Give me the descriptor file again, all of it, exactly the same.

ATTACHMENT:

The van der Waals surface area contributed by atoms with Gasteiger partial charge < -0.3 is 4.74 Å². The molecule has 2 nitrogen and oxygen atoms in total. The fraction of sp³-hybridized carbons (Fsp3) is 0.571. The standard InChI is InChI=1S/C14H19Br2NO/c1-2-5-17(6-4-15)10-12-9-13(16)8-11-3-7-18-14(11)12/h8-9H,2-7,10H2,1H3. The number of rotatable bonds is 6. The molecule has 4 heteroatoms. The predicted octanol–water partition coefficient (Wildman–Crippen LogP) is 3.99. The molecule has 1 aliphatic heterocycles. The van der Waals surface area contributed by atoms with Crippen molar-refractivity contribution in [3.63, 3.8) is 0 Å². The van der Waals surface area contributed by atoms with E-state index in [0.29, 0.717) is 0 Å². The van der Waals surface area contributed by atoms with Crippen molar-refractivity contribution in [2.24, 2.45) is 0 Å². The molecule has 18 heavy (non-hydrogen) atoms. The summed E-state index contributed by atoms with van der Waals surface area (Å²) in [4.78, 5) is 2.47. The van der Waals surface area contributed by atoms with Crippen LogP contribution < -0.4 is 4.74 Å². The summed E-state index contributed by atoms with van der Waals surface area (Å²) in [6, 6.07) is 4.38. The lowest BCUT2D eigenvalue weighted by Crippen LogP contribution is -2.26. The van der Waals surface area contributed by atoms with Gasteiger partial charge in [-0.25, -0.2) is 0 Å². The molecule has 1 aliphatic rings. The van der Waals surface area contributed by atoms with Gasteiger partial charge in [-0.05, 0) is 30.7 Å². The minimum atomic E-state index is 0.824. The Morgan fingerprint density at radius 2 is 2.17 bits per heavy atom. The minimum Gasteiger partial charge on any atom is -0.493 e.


The van der Waals surface area contributed by atoms with Gasteiger partial charge < -0.3 is 4.74 Å². The molecule has 2 nitrogen and oxygen atoms in total. The fraction of sp³-hybridized carbons (Fsp3) is 0.571. The standard InChI is InChI=1S/C14H19Br2NO/c1-2-5-17(6-4-15)10-12-9-13(16)8-11-3-7-18-14(11)12/h8-9H,2-7,10H2,1H3. The number of rotatable bonds is 6. The molecule has 4 heteroatoms. The predicted octanol–water partition coefficient (Wildman–Crippen LogP) is 3.99. The molecule has 1 aliphatic heterocycles. The van der Waals surface area contributed by atoms with Crippen molar-refractivity contribution in [3.63, 3.8) is 0 Å². The van der Waals surface area contributed by atoms with E-state index in [0.29, 0.717) is 0 Å². The van der Waals surface area contributed by atoms with Crippen molar-refractivity contribution in [2.24, 2.45) is 0 Å². The molecule has 18 heavy (non-hydrogen) atoms. The summed E-state index contributed by atoms with van der Waals surface area (Å²) in [4.78, 5) is 2.47. The van der Waals surface area contributed by atoms with Crippen LogP contribution < -0.4 is 4.74 Å². The summed E-state index contributed by atoms with van der Waals surface area (Å²) in [6, 6.07) is 4.38. The lowest BCUT2D eigenvalue weighted by Crippen LogP contribution is -2.26. The van der Waals surface area contributed by atoms with Gasteiger partial charge in [-0.25, -0.2) is 0 Å². The molecule has 1 aliphatic rings. The van der Waals surface area contributed by atoms with Gasteiger partial charge in [-0.05, 0) is 30.7 Å². The minimum atomic E-state index is 0.824. The Morgan fingerprint density at radius 2 is 2.17 bits per heavy atom. The minimum Gasteiger partial charge on any atom is -0.493 e.